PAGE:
Chinese human rights lawyer gets suspended sentence over social media posts
A Chinese lawyer is expected to be freed after a Beijing court gave him a suspended jail sentence after finding him guilty in a case involving online comments critical of the ruling Communist Party.
The court found Pu Zhiqiang guilty of provoking troubles and inciting ethnic hatred, and sentenced him to three years in prison but said the sentence will be suspended for three years.
Still, the guilty verdict disqualifies Pu from practising law, and he must comply with certain restrictions and not commit crimes during the three-year period or risk being jailed.
Human rights group Amnesty International welcomed the suspended sentence but condemned the fact that the prominent lawyer was found guilty.
"Clearly it is positive that Pu Zhiqiang is unlikely to spend another night in jail, yet that cannot hide the gross injustice against him," said William Nee, China researcher at Amnesty International.
"He is no criminal and this guilty verdict effectively shackles one of China's bravest champions of human rights from practising law."
The verdict also stirred mixed feelings from Pu's supporters, who were celebrating his pending release but also argue it was an injustice to find him guilty.
"After all, an innocent man has been locked up for 19 months. Under the suspended sentence, he finally can get out," said supporter Ren Jianyu.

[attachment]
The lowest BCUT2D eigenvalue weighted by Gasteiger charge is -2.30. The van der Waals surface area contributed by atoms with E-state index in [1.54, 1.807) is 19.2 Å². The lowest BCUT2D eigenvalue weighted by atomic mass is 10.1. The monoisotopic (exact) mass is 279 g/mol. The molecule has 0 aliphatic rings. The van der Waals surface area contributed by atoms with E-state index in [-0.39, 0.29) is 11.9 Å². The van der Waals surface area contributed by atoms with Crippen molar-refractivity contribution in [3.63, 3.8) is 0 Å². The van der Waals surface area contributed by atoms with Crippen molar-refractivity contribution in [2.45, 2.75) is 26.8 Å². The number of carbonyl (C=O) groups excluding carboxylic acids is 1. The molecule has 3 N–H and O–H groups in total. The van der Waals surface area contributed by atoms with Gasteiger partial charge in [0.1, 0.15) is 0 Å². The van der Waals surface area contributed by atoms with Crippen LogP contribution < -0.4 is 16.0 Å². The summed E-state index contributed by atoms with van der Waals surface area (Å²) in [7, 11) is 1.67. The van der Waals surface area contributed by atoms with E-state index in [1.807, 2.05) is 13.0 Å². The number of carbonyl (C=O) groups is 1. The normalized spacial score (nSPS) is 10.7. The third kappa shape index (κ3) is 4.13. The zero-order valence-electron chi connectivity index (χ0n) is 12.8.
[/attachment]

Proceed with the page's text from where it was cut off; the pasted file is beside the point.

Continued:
"It's good news but with a feeling of helplessness."
Pu's supporters believe the case was politically driven to punish the outspoken lawyer who has become a leading figure among China's rights defence lawyers.
Pu was active in defending free speech and represented Ai Weiwei in a tax evasion case that the artist's supporters said was politically motivated.
He also was instrumental in pushing for the eventual abolishment of the labour camp system, which allowed police to lock up people for up to four years without a trial.
Since coming to power in 2013, President Xi Jinping has spearheaded crackdowns on civil activists, rights lawyers and online freedom of expression, in moves aimed at snuffing out any potential threats to the Communist Party's grip on power.
Pu was detained shortly after attending a May 2014 meeting to discuss commemorating 25 years since the Tiananmen Square massacre, at a time when authorities were keeping a lid on any public commemorations of the event.
Hundreds, possibly thousands, of protesters were killed in the crackdown, and the topic remains taboo in China.
After a prolonged investigation, Pu stood trial on December 14 - more than 19 months after his detention - for several of his online comments that questioned Beijing's ethnic policies and poked fun at some political figures.
In one comment, Pu urged Beijing not to treat the ethnic region of Xinjiang as a colony and act as a conqueror and looter.
In another, Pu questioned why there were bloody incidents involving the Muslim minority of Uighurs when Beijing kept touting how great its ethnic policies are.
He also derided a veteran delegate to the national congress known for her six decades of never casting a dissenting vote.
Today, hundreds of police barred foreign journalists from approaching the court. About a dozen diplomats who showed up in an attempt to watch the verdict being delivered said they were turned away on the grounds the courtroom was full.
At least one supporter who rallied outside the court was hauled away by police.